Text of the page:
Nectarine tree, ‘Burnecteighteen’

A new and distinct variety of nectarine tree, Prunus persica, and which is denominated varietally as ‘Burnecteighteen’, and which produces an attractively colored yellow-fleshed, clingstone, sub-acid nectarine which is mature for harvesting approximately July 10 to July 22 under ecological conditions prevailing in the San Joaquin Valley of central California.

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The present invention relates to a new, novel and distinct variety of nectarine tree, Prunus persica, which has been denominated varietally as ‘Burnecteighteen’ hereinafter.

The present variety of nectarine tree resulted from an on-going program of fruit and nut tree breeding. The purpose of this program is to improve the commercial quality of deciduous fruit and nut varieties, and rootstocks, by creating and releasing promising selections of prunus, malus and regia species. To this end we make both controlled and hybrid cross pollinations each year in order to produce seedling populations from which improved progenies are evaluated and selected.

The seedling ‘Burnecteighteen’ was originated by us from a population of seedlings grown in our experimental orchards located near Fowler, Calif. The seedlings, grown on their own roots, were the result of a controlled cross, which we conducted. The seed parent was an unnamed yellow-fleshed clingstone nectarine tree (unpatented), which was originally derived by us from a cross of the ‘Red Diamond’ nectarine (U.S. Plant Pat. No. 3,165) with the ‘Summer Red’ nectarine tree (U.S. Plant Pat. No. 5,211). An un-named, white-fleshed nectarine seedling was used as the pollen parent. This cross was made in March 1998. Thereafter seeds from this cross were collected and planted in the autumn of 1998. One seedling, denoted as E49.005, which is the present variety, exhibited especially desirable characteristics and was marked for subsequent observation. After the 2000 fruiting season, the new variety of nectarine tree was selected for advanced evaluation and repropagation.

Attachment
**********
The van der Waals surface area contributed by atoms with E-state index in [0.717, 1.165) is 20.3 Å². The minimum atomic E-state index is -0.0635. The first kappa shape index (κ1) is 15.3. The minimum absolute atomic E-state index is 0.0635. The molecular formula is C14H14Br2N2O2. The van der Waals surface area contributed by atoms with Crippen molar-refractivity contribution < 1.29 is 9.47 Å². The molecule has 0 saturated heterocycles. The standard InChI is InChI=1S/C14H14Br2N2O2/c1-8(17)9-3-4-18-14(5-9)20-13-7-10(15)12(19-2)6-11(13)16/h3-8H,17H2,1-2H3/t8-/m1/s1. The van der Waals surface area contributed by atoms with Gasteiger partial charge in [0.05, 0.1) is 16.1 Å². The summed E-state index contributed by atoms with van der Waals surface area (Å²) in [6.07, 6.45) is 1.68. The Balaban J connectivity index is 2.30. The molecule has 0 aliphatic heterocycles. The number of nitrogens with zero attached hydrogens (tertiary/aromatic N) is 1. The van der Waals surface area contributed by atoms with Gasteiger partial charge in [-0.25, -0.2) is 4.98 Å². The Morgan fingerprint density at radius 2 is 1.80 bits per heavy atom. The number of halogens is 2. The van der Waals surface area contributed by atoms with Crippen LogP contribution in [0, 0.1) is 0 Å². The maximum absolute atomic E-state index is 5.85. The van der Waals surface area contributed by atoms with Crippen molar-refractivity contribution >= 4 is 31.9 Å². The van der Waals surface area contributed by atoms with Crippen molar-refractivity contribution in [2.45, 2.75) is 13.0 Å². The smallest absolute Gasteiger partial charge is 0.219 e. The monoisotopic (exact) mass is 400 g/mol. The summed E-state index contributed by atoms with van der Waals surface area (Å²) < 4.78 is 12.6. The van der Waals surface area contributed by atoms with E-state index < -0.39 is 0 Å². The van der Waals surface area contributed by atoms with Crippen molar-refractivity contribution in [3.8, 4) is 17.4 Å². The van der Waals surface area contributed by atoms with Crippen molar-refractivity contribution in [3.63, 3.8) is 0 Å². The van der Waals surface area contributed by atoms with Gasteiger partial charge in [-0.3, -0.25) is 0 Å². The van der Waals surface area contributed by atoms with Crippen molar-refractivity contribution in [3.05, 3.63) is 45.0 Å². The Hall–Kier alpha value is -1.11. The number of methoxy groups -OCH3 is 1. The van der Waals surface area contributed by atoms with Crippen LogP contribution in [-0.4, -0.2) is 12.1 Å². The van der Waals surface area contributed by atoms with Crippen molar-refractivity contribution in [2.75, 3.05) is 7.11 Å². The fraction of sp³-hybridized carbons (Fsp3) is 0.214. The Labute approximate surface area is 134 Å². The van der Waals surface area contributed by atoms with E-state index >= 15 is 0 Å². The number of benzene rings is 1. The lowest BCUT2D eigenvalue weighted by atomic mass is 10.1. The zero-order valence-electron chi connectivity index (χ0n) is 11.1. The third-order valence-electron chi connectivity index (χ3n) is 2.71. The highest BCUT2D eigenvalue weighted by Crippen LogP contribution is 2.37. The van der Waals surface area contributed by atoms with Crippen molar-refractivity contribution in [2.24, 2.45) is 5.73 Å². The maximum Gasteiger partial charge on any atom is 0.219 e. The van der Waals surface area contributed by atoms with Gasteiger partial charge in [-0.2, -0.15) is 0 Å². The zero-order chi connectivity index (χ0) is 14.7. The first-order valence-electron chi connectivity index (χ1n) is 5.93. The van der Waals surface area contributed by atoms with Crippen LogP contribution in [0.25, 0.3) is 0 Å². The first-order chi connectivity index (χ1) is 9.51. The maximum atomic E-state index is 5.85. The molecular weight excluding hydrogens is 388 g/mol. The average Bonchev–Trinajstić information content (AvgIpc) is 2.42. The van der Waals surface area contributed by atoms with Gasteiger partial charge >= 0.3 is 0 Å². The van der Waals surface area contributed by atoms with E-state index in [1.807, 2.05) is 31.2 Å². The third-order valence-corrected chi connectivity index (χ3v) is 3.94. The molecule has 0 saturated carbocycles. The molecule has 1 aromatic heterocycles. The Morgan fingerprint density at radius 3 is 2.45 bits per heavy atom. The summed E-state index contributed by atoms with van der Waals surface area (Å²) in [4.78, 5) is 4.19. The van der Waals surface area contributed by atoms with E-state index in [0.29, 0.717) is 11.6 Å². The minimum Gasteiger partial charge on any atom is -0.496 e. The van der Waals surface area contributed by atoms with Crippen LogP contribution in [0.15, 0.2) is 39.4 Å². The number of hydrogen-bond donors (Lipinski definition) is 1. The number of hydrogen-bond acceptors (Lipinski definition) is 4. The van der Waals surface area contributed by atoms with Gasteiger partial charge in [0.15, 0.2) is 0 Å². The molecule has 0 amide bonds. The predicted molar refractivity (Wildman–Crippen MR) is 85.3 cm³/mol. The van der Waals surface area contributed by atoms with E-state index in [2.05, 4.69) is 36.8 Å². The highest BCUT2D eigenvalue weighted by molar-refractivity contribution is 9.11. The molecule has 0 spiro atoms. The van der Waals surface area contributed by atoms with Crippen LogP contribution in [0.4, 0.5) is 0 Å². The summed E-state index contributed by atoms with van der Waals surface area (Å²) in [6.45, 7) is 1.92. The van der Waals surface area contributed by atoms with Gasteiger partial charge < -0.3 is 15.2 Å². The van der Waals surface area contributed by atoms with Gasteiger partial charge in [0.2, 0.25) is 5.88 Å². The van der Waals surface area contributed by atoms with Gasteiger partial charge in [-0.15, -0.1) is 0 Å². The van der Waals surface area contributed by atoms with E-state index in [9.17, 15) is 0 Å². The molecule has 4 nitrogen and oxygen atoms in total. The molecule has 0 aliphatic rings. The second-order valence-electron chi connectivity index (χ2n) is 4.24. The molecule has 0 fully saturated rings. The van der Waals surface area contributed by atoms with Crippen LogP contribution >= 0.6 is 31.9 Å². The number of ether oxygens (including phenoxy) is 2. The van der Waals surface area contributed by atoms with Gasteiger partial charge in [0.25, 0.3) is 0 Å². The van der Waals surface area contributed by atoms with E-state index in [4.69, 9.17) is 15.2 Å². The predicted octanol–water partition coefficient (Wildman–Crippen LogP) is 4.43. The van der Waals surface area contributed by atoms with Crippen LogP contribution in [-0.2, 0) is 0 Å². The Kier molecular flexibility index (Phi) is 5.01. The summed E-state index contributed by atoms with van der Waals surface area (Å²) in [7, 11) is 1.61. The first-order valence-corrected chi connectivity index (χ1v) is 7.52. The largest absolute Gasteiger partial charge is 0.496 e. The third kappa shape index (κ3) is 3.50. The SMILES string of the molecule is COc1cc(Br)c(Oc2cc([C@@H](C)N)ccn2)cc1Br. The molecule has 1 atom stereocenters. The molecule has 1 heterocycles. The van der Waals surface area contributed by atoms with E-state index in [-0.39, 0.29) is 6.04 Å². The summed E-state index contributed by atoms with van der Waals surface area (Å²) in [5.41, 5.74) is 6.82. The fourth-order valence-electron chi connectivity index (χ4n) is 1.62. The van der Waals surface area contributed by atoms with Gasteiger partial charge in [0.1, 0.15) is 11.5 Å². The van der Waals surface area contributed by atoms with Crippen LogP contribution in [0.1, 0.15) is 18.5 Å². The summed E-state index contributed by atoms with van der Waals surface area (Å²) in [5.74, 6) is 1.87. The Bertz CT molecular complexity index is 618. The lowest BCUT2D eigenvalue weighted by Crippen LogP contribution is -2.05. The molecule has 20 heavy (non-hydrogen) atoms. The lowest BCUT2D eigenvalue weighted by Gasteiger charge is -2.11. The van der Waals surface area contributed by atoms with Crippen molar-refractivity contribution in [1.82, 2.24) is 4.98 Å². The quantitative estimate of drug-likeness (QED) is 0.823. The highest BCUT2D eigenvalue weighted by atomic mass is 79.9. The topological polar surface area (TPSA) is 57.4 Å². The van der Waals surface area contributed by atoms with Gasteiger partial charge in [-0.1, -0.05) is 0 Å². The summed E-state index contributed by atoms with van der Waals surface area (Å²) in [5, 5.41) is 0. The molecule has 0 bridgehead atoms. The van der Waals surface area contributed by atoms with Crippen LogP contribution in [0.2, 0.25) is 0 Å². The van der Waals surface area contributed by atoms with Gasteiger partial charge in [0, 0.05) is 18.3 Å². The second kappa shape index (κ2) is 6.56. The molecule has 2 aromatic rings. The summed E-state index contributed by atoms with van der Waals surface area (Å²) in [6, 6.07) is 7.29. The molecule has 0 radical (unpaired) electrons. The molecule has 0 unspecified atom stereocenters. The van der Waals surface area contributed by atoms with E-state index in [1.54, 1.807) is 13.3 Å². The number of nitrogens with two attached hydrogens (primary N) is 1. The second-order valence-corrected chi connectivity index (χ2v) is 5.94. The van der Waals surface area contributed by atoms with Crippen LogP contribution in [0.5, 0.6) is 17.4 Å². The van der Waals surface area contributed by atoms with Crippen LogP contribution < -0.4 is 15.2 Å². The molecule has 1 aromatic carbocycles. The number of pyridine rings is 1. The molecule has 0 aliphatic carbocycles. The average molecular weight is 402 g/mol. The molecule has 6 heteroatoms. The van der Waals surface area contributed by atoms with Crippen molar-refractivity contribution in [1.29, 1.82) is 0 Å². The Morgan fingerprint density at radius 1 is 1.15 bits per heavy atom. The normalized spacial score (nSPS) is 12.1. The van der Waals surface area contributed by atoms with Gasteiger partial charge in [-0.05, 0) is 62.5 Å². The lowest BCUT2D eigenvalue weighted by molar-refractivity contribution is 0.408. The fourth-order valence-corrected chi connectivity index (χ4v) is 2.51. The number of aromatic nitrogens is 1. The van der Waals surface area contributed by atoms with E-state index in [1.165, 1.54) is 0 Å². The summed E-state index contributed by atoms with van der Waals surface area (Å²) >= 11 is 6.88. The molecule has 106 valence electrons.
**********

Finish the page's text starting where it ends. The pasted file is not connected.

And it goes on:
Asexual reproduction of this new and distinct variety of nectarine tree was accomplished by budding the new nectarine tree to ‘Nemaguard’ Rootstock (un-patented). This was performed by us in our experimental orchard located near Fowler, Calif. Subsequent evaluations have shown those asexual reproductions run true to the original tree. All characteristics of the original tree, and its fruit, were established and appear to be transmitted through succeeding asexual propagations.